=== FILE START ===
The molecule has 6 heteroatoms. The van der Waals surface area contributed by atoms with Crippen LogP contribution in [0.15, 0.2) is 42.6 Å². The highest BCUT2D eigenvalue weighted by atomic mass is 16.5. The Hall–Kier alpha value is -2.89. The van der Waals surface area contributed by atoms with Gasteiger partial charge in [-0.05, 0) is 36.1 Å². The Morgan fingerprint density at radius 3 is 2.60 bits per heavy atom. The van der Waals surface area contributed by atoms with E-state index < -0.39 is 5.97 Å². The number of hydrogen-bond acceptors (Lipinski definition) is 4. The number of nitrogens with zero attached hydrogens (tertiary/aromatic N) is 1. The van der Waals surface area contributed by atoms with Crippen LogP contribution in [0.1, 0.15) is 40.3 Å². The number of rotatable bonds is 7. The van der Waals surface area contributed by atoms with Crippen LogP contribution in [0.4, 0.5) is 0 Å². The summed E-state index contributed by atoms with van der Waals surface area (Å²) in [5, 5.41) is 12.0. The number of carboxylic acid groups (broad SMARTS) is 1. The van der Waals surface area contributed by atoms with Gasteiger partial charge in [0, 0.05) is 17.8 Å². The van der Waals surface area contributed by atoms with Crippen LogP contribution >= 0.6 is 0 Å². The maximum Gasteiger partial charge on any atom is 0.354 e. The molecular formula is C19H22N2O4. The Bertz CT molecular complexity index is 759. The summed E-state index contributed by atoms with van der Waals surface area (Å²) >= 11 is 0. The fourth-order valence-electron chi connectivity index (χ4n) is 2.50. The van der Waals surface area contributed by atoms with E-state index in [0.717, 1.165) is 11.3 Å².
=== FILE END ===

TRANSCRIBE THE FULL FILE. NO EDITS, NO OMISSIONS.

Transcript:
The molecule has 6 heteroatoms. The van der Waals surface area contributed by atoms with Crippen LogP contribution in [0.15, 0.2) is 42.6 Å². The highest BCUT2D eigenvalue weighted by atomic mass is 16.5. The Hall–Kier alpha value is -2.89. The van der Waals surface area contributed by atoms with Gasteiger partial charge in [-0.05, 0) is 36.1 Å². The Morgan fingerprint density at radius 3 is 2.60 bits per heavy atom. The van der Waals surface area contributed by atoms with E-state index < -0.39 is 5.97 Å². The number of hydrogen-bond acceptors (Lipinski definition) is 4. The number of nitrogens with zero attached hydrogens (tertiary/aromatic N) is 1. The van der Waals surface area contributed by atoms with Crippen LogP contribution in [0.1, 0.15) is 40.3 Å². The number of rotatable bonds is 7. The van der Waals surface area contributed by atoms with Crippen LogP contribution in [0.4, 0.5) is 0 Å². The summed E-state index contributed by atoms with van der Waals surface area (Å²) in [5, 5.41) is 12.0. The number of carboxylic acid groups (broad SMARTS) is 1. The van der Waals surface area contributed by atoms with Gasteiger partial charge in [0, 0.05) is 17.8 Å². The van der Waals surface area contributed by atoms with Crippen LogP contribution >= 0.6 is 0 Å². The maximum Gasteiger partial charge on any atom is 0.354 e. The molecular formula is C19H22N2O4. The Bertz CT molecular complexity index is 759. The summed E-state index contributed by atoms with van der Waals surface area (Å²) >= 11 is 0. The fourth-order valence-electron chi connectivity index (χ4n) is 2.50. The van der Waals surface area contributed by atoms with E-state index in [0.717, 1.165) is 11.3 Å².